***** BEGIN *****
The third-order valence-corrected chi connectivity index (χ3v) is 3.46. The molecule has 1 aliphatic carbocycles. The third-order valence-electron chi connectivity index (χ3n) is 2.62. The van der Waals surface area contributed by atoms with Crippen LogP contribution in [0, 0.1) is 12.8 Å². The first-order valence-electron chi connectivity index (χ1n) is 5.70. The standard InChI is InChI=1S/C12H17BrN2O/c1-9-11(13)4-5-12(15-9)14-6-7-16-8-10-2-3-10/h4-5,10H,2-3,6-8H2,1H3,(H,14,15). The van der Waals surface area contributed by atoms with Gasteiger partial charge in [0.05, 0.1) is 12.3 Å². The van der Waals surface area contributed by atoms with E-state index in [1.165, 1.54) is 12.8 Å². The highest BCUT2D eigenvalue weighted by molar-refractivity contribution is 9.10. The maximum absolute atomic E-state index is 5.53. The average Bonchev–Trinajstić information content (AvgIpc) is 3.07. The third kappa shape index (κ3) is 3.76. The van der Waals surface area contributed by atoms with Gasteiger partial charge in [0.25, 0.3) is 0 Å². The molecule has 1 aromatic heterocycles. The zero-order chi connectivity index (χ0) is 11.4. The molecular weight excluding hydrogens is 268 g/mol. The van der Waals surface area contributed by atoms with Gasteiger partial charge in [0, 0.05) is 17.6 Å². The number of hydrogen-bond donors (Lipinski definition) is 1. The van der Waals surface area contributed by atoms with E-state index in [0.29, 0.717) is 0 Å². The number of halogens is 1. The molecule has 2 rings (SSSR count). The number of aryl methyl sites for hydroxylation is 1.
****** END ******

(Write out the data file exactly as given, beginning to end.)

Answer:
The third-order valence-corrected chi connectivity index (χ3v) is 3.46. The molecule has 1 aliphatic carbocycles. The third-order valence-electron chi connectivity index (χ3n) is 2.62. The van der Waals surface area contributed by atoms with Crippen LogP contribution in [0, 0.1) is 12.8 Å². The first-order valence-electron chi connectivity index (χ1n) is 5.70. The standard InChI is InChI=1S/C12H17BrN2O/c1-9-11(13)4-5-12(15-9)14-6-7-16-8-10-2-3-10/h4-5,10H,2-3,6-8H2,1H3,(H,14,15). The van der Waals surface area contributed by atoms with Gasteiger partial charge in [0.05, 0.1) is 12.3 Å². The van der Waals surface area contributed by atoms with E-state index in [1.165, 1.54) is 12.8 Å². The highest BCUT2D eigenvalue weighted by molar-refractivity contribution is 9.10. The maximum absolute atomic E-state index is 5.53. The average Bonchev–Trinajstić information content (AvgIpc) is 3.07. The third kappa shape index (κ3) is 3.76. The van der Waals surface area contributed by atoms with Gasteiger partial charge in [0.25, 0.3) is 0 Å². The molecule has 1 aromatic heterocycles. The zero-order chi connectivity index (χ0) is 11.4. The molecular weight excluding hydrogens is 268 g/mol. The van der Waals surface area contributed by atoms with Gasteiger partial charge in [0, 0.05) is 17.6 Å². The number of hydrogen-bond donors (Lipinski definition) is 1. The van der Waals surface area contributed by atoms with E-state index in [0.29, 0.717) is 0 Å². The number of halogens is 1. The molecule has 2 rings (SSSR count). The number of aryl methyl sites for hydroxylation is 1.